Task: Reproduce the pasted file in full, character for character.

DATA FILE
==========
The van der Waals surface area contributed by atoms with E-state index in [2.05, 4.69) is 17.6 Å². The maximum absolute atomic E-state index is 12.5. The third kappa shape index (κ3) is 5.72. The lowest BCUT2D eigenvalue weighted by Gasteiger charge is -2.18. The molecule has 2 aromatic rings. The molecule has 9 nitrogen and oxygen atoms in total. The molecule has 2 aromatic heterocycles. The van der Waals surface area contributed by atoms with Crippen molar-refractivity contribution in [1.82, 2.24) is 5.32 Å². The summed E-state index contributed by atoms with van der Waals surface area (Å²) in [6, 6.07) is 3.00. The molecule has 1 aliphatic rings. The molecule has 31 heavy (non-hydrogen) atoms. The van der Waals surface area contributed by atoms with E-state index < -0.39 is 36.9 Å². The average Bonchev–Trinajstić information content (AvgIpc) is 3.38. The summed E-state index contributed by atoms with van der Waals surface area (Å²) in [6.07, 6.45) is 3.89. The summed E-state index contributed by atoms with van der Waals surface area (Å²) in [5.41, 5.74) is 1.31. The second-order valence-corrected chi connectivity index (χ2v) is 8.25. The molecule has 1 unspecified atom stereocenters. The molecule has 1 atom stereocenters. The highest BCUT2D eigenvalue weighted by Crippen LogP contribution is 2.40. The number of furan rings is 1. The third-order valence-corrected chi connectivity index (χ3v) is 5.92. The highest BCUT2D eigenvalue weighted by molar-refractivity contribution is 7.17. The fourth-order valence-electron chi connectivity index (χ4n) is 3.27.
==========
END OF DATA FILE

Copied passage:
The van der Waals surface area contributed by atoms with E-state index in [2.05, 4.69) is 17.6 Å². The maximum absolute atomic E-state index is 12.5. The third kappa shape index (κ3) is 5.72. The lowest BCUT2D eigenvalue weighted by Gasteiger charge is -2.18. The molecule has 2 aromatic rings. The molecule has 9 nitrogen and oxygen atoms in total. The molecule has 2 aromatic heterocycles. The van der Waals surface area contributed by atoms with Crippen molar-refractivity contribution in [1.82, 2.24) is 5.32 Å². The summed E-state index contributed by atoms with van der Waals surface area (Å²) in [6, 6.07) is 3.00. The molecule has 1 aliphatic rings. The molecule has 31 heavy (non-hydrogen) atoms. The van der Waals surface area contributed by atoms with E-state index < -0.39 is 36.9 Å². The average Bonchev–Trinajstić information content (AvgIpc) is 3.38. The summed E-state index contributed by atoms with van der Waals surface area (Å²) in [6.07, 6.45) is 3.89. The summed E-state index contributed by atoms with van der Waals surface area (Å²) in [5.41, 5.74) is 1.31. The second-order valence-corrected chi connectivity index (χ2v) is 8.25. The molecule has 1 unspecified atom stereocenters. The molecule has 1 atom stereocenters. The highest BCUT2D eigenvalue weighted by Crippen LogP contribution is 2.40. The number of furan rings is 1. The third-order valence-corrected chi connectivity index (χ3v) is 5.92. The highest BCUT2D eigenvalue weighted by molar-refractivity contribution is 7.17. The fourth-order valence-electron chi connectivity index (χ4n) is 3.27.